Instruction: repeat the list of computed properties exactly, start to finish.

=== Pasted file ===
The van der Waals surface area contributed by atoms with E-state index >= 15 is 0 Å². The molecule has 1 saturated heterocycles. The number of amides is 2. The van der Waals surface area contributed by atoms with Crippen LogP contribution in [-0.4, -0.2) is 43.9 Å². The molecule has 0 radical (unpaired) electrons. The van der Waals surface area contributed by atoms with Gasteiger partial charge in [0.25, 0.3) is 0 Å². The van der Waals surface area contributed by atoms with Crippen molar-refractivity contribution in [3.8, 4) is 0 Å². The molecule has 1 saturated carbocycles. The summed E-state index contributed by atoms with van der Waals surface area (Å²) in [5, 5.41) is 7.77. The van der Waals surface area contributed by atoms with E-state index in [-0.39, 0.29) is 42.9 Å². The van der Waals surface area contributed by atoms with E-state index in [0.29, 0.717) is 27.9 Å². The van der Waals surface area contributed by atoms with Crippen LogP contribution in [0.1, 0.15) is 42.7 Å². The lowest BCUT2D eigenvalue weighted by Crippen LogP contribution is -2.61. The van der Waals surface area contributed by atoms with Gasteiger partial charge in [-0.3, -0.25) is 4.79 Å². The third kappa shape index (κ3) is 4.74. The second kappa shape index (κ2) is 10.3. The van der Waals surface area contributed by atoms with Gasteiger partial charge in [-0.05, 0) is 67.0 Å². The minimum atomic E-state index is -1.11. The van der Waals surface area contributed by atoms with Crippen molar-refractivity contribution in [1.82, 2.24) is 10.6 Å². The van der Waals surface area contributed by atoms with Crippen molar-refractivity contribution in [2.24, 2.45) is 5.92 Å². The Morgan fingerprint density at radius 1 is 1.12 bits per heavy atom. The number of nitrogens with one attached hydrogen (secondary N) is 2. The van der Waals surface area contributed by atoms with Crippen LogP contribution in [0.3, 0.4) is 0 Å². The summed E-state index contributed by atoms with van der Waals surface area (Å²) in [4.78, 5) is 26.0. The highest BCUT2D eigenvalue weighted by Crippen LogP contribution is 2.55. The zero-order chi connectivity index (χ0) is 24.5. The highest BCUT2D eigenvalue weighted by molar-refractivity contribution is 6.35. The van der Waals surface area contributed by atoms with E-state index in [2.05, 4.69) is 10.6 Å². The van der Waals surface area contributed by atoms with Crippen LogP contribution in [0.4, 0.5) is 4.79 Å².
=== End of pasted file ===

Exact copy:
The van der Waals surface area contributed by atoms with E-state index >= 15 is 0 Å². The molecule has 1 saturated heterocycles. The number of amides is 2. The van der Waals surface area contributed by atoms with Crippen LogP contribution in [-0.4, -0.2) is 43.9 Å². The molecule has 0 radical (unpaired) electrons. The van der Waals surface area contributed by atoms with Gasteiger partial charge in [0.25, 0.3) is 0 Å². The van der Waals surface area contributed by atoms with Crippen molar-refractivity contribution in [3.8, 4) is 0 Å². The molecule has 1 saturated carbocycles. The summed E-state index contributed by atoms with van der Waals surface area (Å²) in [5, 5.41) is 7.77. The van der Waals surface area contributed by atoms with E-state index in [-0.39, 0.29) is 42.9 Å². The van der Waals surface area contributed by atoms with E-state index in [0.29, 0.717) is 27.9 Å². The van der Waals surface area contributed by atoms with Crippen LogP contribution in [0.1, 0.15) is 42.7 Å². The lowest BCUT2D eigenvalue weighted by Crippen LogP contribution is -2.61. The van der Waals surface area contributed by atoms with Gasteiger partial charge in [-0.3, -0.25) is 4.79 Å². The third kappa shape index (κ3) is 4.74. The second kappa shape index (κ2) is 10.3. The van der Waals surface area contributed by atoms with Gasteiger partial charge in [-0.05, 0) is 67.0 Å². The minimum atomic E-state index is -1.11. The van der Waals surface area contributed by atoms with Crippen molar-refractivity contribution in [1.82, 2.24) is 10.6 Å². The van der Waals surface area contributed by atoms with Crippen molar-refractivity contribution in [2.24, 2.45) is 5.92 Å². The Morgan fingerprint density at radius 1 is 1.12 bits per heavy atom. The number of nitrogens with one attached hydrogen (secondary N) is 2. The van der Waals surface area contributed by atoms with Crippen LogP contribution in [0.3, 0.4) is 0 Å². The summed E-state index contributed by atoms with van der Waals surface area (Å²) in [4.78, 5) is 26.0. The highest BCUT2D eigenvalue weighted by Crippen LogP contribution is 2.55. The zero-order chi connectivity index (χ0) is 24.5. The highest BCUT2D eigenvalue weighted by molar-refractivity contribution is 6.35. The van der Waals surface area contributed by atoms with E-state index in [2.05, 4.69) is 10.6 Å². The van der Waals surface area contributed by atoms with Crippen LogP contribution in [0.4, 0.5) is 4.79 Å².